Climate change can dent South Asia’s economic growth

Climate changeSouth Asia’s fight against poverty will be severely handicapped if these countries do not address issues of climate change with urgency, says a new report by Asian Development Bank.

According to the report titled “Assessing the Costs of Climate Change and Adaptation in South Asia”, released on August 19, climate change will reduce South Asia’s growth by almost 9 percent by 2100, unless governments take urgent measures to counter global warming in the immediate future.

The report also suggests that the cost of addressing climate change will rise as time passes. “The added hazards from global climate change will affect them [South Asia] the most, making their escape from poverty even more difficult,” said the ADB.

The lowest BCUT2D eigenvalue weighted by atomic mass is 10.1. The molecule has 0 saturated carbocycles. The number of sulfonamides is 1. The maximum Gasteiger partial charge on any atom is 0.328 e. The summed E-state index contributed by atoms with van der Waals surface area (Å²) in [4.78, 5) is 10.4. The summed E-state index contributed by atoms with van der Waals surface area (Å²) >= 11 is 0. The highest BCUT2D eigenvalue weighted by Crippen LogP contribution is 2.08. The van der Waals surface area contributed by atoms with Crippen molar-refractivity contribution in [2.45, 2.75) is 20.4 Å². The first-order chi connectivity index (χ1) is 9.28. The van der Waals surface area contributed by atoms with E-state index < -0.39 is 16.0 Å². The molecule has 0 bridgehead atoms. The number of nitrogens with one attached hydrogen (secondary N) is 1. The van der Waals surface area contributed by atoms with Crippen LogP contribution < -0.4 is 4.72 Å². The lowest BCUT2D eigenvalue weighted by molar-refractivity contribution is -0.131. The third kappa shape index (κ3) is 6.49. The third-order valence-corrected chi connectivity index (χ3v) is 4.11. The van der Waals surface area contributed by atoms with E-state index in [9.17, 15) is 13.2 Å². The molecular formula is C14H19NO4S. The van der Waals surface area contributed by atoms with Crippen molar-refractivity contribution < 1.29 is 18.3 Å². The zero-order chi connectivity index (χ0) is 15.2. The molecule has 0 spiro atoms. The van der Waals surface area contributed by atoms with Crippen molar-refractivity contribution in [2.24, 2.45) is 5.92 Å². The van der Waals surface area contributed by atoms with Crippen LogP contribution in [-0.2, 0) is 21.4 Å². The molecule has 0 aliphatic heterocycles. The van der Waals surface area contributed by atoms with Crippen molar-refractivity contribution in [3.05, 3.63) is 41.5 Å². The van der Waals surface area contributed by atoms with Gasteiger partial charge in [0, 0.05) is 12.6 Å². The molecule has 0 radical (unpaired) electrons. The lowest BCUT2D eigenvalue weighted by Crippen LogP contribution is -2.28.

Given the rising sea level and dramatically altered seasonal patterns, the South Asian region is also most vulnerable to natural disasters. According to the report, between 1990 and 2008, more than 750 million people of the 1.5 billion people in South Asia were affected by at least one natural disaster.

In terms of Gross Domestic Product (GDP) losses, Maldives is set to be hit the hardest with 12.6 percent of its GDP disappearing; the numbers are equally high for other countries in the region as well: 9.9 percent for Nepal, 9.4 per cent for Bangladesh and 8.7 per cent for India by 2100.

The report also estimates that increasing temperatures will severely impact predominantly agrarian economies, and could reduce rice production in India and Bangladesh.

“Agriculture provides employment and livelihood opportunities to most of India’s rural population and changes in temperature and rainfall, and an increase in floods and droughts linked to climate change, would have a devastating impact on people’s food security, incomes, and lives,” said ADB vice-president Bindu Lohani. The report also projected that the supply for water in India may exceed demand by over 40 percent in the coming decades.

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